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Carbohydr Res. 2012 Jan 10;347(1):186-8. doi: 10.1016/j.carres.2011.11.019. Epub 2011 Dec 3.

Identification of the methyl phosphate substituent at the non-reducing terminal mannose residue of the O-specific polysaccharides of Klebsiella pneumoniae O3, Hafnia alvei PCM 1223 and Escherichia coli O9/O9a LPS.

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  • 1National Institute of Child Health and Human Development, National Institutes of Health, 9000 Rockville Pike, Bethesda, MD 20892, USA.


O-specific polysaccharides of Gram-negative bacteria are synthesized by two different mechanisms: polymerization of the pre-formed O-repeating unit or sequential addition of the monosaccharides to the growing polysaccharide chain. In the second case, growth of the polymer can be further subdivided into two groups depending on the presence or absence of a special monosaccharide or non-sugar substituent that terminates the glycan. A family of polymannose O-polysaccharides provides prototypes for the chain terminating process. Polysaccharides of Klebsiella pneumoniae O3, Hafnia alvei PCM 1223, and Escherichia coli O9 have the same penta-mannose repeating unit. E. coli O9a has tetra-mannose repeat and this structure can be produced by mutants of E. coli O9. The mechanism of biosynthesis of H. alvei 1223 O-polysaccharide has not been reported. Here we show that all above polysaccharides contain the same modification at the non-reducing end; presence of a methyl phosphate group at O-3 of α-mannopyranose, that serves as the signal for termination of the chain elongation.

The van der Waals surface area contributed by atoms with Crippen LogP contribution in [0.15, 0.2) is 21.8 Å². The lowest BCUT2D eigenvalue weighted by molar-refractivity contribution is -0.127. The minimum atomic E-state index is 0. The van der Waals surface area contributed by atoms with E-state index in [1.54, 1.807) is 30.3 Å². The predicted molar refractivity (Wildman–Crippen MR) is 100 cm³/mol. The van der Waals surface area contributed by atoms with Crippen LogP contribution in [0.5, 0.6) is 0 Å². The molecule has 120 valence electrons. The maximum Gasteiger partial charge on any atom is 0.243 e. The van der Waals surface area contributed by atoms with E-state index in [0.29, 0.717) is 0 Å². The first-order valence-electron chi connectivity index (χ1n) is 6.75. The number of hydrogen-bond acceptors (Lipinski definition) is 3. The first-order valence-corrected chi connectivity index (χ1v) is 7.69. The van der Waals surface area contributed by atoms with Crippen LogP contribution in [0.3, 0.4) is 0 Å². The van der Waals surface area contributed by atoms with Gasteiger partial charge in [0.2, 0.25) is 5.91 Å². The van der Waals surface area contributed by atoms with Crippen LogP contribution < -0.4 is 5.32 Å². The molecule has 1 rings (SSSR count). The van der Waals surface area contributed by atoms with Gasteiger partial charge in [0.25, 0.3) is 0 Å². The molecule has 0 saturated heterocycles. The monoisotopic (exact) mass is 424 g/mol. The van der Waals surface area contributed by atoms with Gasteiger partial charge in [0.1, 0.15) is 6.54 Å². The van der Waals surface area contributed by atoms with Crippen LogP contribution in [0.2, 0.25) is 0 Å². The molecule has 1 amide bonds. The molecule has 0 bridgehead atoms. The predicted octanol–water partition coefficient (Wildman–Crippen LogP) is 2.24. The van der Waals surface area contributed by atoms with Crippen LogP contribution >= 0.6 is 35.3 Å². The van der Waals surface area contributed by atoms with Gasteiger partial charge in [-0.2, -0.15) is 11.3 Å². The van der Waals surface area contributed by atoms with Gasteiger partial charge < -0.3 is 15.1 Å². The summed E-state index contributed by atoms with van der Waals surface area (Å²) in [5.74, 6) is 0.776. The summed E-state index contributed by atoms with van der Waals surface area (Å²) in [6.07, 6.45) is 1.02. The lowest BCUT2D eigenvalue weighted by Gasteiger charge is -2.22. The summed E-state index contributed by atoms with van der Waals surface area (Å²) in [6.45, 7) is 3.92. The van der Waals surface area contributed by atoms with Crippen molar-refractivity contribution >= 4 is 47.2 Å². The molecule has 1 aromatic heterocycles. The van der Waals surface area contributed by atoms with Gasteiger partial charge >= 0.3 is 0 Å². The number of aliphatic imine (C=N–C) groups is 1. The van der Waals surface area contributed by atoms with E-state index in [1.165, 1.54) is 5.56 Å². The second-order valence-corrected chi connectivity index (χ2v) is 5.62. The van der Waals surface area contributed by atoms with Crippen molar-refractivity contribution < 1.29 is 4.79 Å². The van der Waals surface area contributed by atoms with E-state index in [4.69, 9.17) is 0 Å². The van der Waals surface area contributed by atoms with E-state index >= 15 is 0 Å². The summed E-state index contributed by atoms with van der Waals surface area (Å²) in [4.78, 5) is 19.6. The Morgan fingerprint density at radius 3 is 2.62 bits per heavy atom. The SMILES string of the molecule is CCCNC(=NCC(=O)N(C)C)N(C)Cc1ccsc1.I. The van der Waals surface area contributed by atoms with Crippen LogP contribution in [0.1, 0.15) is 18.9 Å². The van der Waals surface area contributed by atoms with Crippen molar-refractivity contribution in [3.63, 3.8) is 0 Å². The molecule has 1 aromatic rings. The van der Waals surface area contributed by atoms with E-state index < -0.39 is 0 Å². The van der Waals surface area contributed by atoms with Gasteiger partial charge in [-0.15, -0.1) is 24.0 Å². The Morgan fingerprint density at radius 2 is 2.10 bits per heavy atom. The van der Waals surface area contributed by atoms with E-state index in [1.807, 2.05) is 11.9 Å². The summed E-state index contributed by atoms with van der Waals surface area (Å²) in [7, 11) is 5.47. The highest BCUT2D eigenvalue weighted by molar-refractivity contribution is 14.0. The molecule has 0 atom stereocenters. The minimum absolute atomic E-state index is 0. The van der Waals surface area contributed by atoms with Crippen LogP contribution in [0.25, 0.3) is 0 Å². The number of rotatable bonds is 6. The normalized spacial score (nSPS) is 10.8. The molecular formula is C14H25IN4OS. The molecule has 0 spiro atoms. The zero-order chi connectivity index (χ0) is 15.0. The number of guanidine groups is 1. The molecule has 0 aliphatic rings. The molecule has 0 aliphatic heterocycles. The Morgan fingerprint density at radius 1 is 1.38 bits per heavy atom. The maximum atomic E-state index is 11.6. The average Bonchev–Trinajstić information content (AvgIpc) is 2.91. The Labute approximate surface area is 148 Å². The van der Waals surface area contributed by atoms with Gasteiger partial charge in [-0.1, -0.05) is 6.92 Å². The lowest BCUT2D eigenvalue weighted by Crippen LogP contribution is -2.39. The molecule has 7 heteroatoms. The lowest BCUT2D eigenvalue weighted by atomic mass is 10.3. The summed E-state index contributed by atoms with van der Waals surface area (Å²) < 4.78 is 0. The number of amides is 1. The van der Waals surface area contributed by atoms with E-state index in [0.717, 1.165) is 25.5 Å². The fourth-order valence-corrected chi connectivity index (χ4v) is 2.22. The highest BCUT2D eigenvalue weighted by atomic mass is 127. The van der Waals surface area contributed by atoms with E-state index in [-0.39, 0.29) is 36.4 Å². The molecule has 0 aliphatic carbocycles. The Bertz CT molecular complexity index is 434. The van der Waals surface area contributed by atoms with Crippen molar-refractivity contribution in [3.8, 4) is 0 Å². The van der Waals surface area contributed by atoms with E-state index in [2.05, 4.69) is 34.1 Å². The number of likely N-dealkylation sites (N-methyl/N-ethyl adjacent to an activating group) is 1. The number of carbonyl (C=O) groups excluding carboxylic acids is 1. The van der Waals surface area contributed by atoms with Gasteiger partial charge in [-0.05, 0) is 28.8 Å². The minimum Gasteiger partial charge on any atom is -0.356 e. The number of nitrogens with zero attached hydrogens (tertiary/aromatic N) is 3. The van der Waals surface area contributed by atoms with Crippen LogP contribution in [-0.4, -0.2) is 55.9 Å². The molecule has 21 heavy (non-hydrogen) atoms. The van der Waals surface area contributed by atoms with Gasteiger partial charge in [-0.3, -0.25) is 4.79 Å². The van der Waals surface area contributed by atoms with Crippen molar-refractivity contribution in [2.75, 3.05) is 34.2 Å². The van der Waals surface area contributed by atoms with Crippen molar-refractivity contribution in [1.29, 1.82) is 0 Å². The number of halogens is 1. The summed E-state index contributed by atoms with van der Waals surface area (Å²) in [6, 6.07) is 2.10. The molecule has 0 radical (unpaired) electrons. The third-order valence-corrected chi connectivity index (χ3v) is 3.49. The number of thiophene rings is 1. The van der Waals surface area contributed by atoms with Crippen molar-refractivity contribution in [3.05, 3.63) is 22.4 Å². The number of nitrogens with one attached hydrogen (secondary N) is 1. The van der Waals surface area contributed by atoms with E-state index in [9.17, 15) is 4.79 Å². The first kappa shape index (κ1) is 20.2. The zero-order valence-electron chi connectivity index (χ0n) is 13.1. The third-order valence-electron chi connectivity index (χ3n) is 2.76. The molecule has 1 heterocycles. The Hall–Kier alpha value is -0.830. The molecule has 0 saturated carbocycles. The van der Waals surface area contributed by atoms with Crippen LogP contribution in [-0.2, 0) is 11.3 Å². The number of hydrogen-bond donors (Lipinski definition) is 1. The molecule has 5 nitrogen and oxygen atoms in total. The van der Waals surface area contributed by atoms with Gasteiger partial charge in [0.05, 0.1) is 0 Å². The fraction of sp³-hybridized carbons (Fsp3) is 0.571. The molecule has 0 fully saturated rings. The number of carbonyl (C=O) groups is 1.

Crown Copyright © 2011. Published by Elsevier Ltd. All rights reserved.

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